More than 95,000 statewide. Densities range from about 10-15 deer per square mile in northwestern Massachusetts to more than 80 deer per square mile in areas of eastern MA closed to hunting.

Management Framework
The deer population is managed using 15 Wildlife Management Zones (WMZs) pdf format of Wildlife Management Zone Map
. The Fisheries and Wildlife Board oversees any changes to the. Hunting seasons , bag limits, and antlerless deer permit numbers, which are set annually to achieve goal densities.  If you want to learn more about deer management in the Northeast, read An Evaluation of Deer Management Options, produced by the Northeast Technical Committee.

In Massachusetts, there are 3 major hunting seasons Archery, Shotgun, and Muzzleloader. Deer hunting with rifles in Massachusetts is prohibited. There is no hunting on Sundays.

Management Strategy


White-tailed deer are an important part of the ecosystem and a valuable natural resource. There were three historic, major predators of deer in MA (mountain lions,  wolves, and humans) capable of balancing deer populations. Today, without regulated hunting, we see deer populations able to grow in numbers despite vehicle collisions, and predation by  black bears, bobcats, and coyotes. When deer numbers exceed human tolerance, they are often viewed as pests, and can lead to public safety issues and property damage. Also, when deer numbers exceed what the habitat can support, the forest can be severely impacted, which can affect other plants and wildlife that MassWildlife is responsible for managing.

MassWildlife uses regulated hunting during three distinct hunting seasons (archery, shotgun, and primitive) to manage deer numbers across the state, with a goal to keep deer numbers below the level where major impacts are seen to the habitat, but in balance with social desires/tolerance. Hunters provide a unique service in helping to achieve this goal. However, for regulated hunting to be effective, hunters need access to lands to remove deer. There is adequate access in most of the state, and where there is adequate access, deer numbers appear to be balanced with the habitat and within or near MassWildlife’s management goals.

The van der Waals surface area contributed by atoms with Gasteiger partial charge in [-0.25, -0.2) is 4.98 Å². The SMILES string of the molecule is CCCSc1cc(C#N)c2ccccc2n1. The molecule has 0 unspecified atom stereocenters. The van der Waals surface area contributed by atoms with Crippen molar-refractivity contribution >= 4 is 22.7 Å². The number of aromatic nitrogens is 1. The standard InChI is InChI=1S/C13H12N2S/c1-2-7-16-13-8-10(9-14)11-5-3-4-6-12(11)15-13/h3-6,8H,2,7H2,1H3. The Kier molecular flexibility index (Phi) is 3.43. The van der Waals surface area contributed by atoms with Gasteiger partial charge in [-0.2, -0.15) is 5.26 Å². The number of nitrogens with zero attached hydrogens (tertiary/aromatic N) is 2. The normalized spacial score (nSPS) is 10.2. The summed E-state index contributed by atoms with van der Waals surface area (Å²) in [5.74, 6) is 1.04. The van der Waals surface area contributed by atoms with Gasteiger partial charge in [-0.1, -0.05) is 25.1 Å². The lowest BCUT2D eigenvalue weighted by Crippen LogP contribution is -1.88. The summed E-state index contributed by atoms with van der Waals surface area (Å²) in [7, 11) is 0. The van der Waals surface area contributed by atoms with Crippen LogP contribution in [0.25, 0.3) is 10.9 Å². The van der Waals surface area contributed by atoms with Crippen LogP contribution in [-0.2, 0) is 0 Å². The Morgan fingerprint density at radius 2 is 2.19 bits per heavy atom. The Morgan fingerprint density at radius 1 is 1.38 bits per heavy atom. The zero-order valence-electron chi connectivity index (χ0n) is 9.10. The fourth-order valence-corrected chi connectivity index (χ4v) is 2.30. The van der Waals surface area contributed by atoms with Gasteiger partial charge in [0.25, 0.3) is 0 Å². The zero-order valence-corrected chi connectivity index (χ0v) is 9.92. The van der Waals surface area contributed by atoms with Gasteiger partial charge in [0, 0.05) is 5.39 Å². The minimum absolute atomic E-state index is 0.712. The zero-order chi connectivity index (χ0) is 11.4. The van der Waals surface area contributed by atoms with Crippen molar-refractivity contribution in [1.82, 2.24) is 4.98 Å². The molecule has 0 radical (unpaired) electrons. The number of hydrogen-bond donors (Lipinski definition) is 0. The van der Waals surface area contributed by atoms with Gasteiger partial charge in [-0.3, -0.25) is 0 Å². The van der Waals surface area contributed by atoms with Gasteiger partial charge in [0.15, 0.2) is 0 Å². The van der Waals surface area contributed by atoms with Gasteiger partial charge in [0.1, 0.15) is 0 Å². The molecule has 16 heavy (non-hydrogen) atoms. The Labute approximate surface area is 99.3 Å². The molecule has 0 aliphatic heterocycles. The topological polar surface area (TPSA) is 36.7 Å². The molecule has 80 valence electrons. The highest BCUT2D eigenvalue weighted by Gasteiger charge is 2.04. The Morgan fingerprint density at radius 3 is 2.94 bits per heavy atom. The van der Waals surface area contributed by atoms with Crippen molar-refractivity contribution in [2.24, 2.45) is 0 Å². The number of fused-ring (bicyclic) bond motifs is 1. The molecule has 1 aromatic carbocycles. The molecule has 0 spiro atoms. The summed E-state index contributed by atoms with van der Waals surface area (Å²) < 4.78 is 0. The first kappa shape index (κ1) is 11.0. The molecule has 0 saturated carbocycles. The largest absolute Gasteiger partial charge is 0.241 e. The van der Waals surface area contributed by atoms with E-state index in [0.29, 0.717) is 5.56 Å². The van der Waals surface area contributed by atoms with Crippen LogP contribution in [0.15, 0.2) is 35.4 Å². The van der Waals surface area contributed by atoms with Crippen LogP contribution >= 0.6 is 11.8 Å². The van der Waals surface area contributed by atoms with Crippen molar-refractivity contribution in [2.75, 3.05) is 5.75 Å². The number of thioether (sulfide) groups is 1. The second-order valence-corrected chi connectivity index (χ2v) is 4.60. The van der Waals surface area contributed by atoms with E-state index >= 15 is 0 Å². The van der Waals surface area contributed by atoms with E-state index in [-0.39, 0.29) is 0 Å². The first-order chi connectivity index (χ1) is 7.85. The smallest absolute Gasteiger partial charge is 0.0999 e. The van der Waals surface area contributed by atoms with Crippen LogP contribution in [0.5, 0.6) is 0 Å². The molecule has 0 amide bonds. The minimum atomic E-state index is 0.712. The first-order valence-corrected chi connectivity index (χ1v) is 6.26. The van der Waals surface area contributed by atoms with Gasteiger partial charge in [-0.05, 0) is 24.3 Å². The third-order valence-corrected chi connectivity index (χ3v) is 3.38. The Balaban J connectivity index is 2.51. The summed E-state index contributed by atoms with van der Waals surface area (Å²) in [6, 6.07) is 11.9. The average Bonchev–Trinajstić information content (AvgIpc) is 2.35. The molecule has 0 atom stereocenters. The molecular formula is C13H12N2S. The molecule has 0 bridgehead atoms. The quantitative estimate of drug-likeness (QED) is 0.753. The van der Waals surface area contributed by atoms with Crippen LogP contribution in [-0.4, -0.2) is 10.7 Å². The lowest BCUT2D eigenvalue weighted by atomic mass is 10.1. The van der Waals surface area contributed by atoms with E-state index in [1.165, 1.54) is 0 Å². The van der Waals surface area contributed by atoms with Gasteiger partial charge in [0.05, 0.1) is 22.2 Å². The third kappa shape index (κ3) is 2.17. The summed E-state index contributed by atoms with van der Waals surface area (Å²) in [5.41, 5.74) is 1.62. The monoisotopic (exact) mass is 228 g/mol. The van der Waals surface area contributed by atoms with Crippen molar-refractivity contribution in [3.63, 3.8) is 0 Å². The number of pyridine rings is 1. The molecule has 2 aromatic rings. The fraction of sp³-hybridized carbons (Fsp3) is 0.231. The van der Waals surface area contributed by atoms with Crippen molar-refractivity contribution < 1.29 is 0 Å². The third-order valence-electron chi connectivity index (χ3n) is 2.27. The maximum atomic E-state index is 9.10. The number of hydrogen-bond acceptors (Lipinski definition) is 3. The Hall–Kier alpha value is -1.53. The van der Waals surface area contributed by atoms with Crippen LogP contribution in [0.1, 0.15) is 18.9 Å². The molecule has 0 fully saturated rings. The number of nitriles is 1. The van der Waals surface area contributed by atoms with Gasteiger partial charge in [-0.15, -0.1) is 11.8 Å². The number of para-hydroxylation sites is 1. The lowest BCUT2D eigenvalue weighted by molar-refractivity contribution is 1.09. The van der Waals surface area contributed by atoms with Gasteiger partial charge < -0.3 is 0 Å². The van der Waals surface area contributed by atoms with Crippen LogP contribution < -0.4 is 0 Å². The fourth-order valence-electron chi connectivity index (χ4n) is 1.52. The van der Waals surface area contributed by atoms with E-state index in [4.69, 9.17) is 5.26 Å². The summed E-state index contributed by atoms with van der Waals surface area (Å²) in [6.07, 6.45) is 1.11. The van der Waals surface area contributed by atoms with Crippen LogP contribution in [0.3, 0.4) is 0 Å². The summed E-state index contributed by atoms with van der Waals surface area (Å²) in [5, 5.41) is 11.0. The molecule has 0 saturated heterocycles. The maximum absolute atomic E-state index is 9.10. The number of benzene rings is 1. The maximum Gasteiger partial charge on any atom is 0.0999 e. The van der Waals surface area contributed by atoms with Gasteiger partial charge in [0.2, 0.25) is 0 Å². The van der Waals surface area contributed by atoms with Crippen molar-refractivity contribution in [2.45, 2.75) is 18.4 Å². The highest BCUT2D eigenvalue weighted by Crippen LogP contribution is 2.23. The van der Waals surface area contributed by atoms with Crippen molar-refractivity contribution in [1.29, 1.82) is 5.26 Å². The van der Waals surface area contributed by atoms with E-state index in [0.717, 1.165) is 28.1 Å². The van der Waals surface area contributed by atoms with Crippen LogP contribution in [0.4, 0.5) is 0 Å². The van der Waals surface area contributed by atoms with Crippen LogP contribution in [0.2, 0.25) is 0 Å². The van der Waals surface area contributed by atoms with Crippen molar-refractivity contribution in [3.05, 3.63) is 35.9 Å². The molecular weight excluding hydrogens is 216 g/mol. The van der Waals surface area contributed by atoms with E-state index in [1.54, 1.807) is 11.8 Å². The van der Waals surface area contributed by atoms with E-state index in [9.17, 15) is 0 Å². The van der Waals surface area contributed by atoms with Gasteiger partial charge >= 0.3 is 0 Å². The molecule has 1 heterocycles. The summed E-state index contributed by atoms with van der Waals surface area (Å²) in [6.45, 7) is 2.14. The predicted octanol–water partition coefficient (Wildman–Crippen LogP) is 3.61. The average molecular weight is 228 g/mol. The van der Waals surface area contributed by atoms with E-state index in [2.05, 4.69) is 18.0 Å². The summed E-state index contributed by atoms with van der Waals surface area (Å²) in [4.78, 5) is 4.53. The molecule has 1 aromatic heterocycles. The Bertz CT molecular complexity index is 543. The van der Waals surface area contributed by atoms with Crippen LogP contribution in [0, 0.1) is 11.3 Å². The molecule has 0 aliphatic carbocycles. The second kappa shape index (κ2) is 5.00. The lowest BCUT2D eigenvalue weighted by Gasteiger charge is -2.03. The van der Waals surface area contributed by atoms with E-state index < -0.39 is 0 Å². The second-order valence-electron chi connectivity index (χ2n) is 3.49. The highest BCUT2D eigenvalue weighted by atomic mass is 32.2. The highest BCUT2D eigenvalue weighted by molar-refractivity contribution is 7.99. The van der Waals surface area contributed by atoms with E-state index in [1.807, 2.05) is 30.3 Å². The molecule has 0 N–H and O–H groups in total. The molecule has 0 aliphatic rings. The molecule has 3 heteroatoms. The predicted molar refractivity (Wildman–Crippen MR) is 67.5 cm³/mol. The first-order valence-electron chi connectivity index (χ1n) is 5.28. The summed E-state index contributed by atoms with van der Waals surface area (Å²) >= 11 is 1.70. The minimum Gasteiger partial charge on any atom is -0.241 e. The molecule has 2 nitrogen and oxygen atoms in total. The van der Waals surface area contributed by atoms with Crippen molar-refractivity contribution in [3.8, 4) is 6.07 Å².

Where access is severely limited (discharge setbacks, lands closed to hunting, town by-laws requiring written permission) and/or effective methods are restricted (town by-laws that prohibit discharge of firearms), not enough deer are currently killed to stabilize or reduce deer numbers. This is occurring  in much of eastern MA, but also any place in the state where large areas of land are closed to hunting or restrictions to hunting are prohibitive. Towns and landowners must work proactively to increase access to address their deer issues sooner than later, as deer numbers will continue to rise, making reduction efforts even more difficult in the future. MassWildlife staff are available to assist with questions from the public and from town managers regarding the complexities of deer management and effective strategies to reduce deer numbers.

It is important that landowners and hunters cooperate to safely and effectively manage the Commonwealth's deer resource within desired population density goals. If done correctly, we can all enjoy the benefits of a healthy statewide deer population.